iotop watches I/O usage information output by the Linux kernel
(requires 2.6.20 or later) and displays a table of current I/O usage
by processes or threads on the system. At least the
CONFIG_TASK_DELAY_ACCT, CONFIG_TASK_IO_ACCOUNTING, CONFIG_TASKSTATS
and CONFIG_VM_EVENT_COUNTERS options need to be enabled in your Linux
kernel build configuration.
iotop displays columns for the I/O bandwidth read and written by each
process/thread during the sampling period. It also displays the
percentage of time the thread/process spent while swapping in and
while waiting on I/O. For each process, its I/O priority
(class/level) is shown.
In addition, the total I/O bandwidth read and written during the
sampling period is displayed at the top of the interface. Total DISKREAD and Total DISK WRITE values represent total read and write
bandwidth between processes and kernel threads on the one side and
kernel block device subsystem on the other. While Current DISK READ
and Current DISK WRITE values represent corresponding bandwidths for
current disk I/O between kernel block device subsystem and underlying
hardware (HDD, SSD, etc.). Thus Total and Current values may not be
equal at any given moment of time due to data caching and I/O
operations reordering that take place inside Linux kernel.
Use the left and right arrows to change the sorting, r to reverse the
sorting order, o to toggle the --only option, p to toggle the
--processes option, a to toggle the --accumulated option, q to quit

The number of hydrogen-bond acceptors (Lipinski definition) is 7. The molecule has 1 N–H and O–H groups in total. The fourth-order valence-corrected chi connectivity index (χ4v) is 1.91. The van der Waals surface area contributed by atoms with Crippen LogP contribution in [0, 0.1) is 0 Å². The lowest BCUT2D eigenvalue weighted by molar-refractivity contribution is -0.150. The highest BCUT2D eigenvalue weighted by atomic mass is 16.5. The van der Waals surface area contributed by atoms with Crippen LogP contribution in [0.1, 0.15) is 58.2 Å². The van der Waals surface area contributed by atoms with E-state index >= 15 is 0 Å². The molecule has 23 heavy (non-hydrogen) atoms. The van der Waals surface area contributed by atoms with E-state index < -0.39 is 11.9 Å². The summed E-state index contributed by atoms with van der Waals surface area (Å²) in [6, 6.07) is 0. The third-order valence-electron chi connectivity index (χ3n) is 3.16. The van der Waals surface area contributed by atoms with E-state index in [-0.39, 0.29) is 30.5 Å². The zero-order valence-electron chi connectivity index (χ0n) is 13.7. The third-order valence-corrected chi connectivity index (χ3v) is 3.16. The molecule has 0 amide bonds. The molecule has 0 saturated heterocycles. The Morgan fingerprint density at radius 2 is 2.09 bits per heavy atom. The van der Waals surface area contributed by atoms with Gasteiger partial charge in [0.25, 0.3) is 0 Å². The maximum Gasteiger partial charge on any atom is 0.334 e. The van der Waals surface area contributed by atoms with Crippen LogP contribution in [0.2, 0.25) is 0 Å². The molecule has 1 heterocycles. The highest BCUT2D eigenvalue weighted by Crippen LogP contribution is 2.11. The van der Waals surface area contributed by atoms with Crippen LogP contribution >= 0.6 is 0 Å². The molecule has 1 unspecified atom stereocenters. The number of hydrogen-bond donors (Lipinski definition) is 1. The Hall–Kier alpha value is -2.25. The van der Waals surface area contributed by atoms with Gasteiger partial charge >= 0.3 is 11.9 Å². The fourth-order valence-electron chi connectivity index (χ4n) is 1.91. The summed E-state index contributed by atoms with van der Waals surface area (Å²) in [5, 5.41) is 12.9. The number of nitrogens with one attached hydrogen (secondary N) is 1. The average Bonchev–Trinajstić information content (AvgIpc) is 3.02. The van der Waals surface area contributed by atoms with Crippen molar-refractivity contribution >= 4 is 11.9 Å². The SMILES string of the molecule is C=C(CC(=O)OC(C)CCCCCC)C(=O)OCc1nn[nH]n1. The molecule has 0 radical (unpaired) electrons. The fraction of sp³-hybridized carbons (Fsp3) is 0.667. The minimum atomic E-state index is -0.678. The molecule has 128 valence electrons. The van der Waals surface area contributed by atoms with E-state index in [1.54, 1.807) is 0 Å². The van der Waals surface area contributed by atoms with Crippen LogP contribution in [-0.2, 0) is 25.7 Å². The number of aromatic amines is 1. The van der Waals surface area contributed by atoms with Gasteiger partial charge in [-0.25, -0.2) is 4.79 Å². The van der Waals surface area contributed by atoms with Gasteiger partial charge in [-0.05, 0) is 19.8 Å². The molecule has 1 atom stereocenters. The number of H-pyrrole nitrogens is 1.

or i to change the priority of a thread or a process's thread(s). Any
other key will force a refresh.
Show the version number and exit
Show usage information and exit
Only show processes or threads actually doing I/O, instead of
showing all processes or threads. This can be dynamically
toggled by pressing o.
Turn on non-interactive mode. Useful for logging I/O usage
-n NUM, --iter=NUM
Set the number of iterations before quitting (never quit by
default). This is most useful in non-interactive mode.
-d SEC, --delay=SEC
Set the delay between iterations in seconds (1 second by
default). Accepts non-integer values such as 1.1 seconds.
-p PID, --pid=PID
A list of processes/threads to monitor (all by default).
-u USER, --user=USER
A list of users to monitor (all by default)
Only show processes. Normally iotop shows all threads.
Show accumulated I/O instead of bandwidth. In this mode, iotop
shows the amount of I/O processes have done since iotop
Use kilobytes instead of a human friendly unit. This mode is
useful when scripting the batch mode of iotop. Instead of
choosing the most appropriate unit iotop will display all
sizes in kilobytes.
Add a timestamp on each line (implies --batch). Each line will
be prefixed by the current time.
suppress some lines of header (implies --batch). This option
can be specified up to three times to remove header lines.
Suppress the keyboard shortcuts help display.
-q column names are only printed on the first iteration,
-qq column names are never printed,
-qqq the I/O summary is never printed.
This page is part of the iotop (a simple top-like I/O monitor)
project. Information about the project can be found at
⟨http://guichaz.free.fr/iotop/⟩. If you have a bug report for this
manual page, send it to email@example.com. This page was obtained
from the project's upstream Git repository
⟨git://repo.or.cz/iotop.git⟩ on 2020-07-14. (At that time, the date
of the most recent commit that was found in the repository was
2020-01-08.) If you discover any rendering problems in this HTML
version of the page, or you believe there is a better or more up-to-
date source for the page, or you have corrections or improvements to
the information in this COLOPHON (which is not part of the original
manual page), send a mail to firstname.lastname@example.org
April 2009 IOTOP(8)